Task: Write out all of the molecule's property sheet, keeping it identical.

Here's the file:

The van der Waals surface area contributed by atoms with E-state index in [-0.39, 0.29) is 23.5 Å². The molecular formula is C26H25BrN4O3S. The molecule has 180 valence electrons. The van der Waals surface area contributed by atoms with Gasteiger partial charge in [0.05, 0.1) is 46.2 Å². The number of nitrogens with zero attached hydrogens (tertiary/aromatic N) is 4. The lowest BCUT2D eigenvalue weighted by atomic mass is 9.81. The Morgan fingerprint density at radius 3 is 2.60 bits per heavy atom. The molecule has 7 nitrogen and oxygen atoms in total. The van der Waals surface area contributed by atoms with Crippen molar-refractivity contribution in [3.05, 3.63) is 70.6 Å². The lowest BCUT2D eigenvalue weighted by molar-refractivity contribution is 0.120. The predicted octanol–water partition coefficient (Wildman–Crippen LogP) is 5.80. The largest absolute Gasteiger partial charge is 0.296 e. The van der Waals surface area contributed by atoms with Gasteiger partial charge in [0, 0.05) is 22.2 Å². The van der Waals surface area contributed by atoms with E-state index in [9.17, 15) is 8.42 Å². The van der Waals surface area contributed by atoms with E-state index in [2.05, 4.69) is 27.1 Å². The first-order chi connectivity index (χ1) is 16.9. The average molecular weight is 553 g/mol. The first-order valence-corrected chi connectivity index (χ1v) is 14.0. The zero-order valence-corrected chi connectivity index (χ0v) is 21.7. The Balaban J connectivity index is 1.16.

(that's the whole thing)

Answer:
The van der Waals surface area contributed by atoms with E-state index in [-0.39, 0.29) is 23.5 Å². The molecular formula is C26H25BrN4O3S. The molecule has 180 valence electrons. The van der Waals surface area contributed by atoms with Gasteiger partial charge in [0.05, 0.1) is 46.2 Å². The number of nitrogens with zero attached hydrogens (tertiary/aromatic N) is 4. The lowest BCUT2D eigenvalue weighted by atomic mass is 9.81. The Morgan fingerprint density at radius 3 is 2.60 bits per heavy atom. The molecule has 7 nitrogen and oxygen atoms in total. The van der Waals surface area contributed by atoms with Crippen molar-refractivity contribution in [3.05, 3.63) is 70.6 Å². The lowest BCUT2D eigenvalue weighted by molar-refractivity contribution is 0.120. The predicted octanol–water partition coefficient (Wildman–Crippen LogP) is 5.80. The largest absolute Gasteiger partial charge is 0.296 e. The van der Waals surface area contributed by atoms with Gasteiger partial charge in [0, 0.05) is 22.2 Å². The van der Waals surface area contributed by atoms with E-state index in [9.17, 15) is 8.42 Å². The van der Waals surface area contributed by atoms with E-state index in [2.05, 4.69) is 27.1 Å². The first-order chi connectivity index (χ1) is 16.9. The average molecular weight is 553 g/mol. The first-order valence-corrected chi connectivity index (χ1v) is 14.0. The zero-order valence-corrected chi connectivity index (χ0v) is 21.7. The Balaban J connectivity index is 1.16.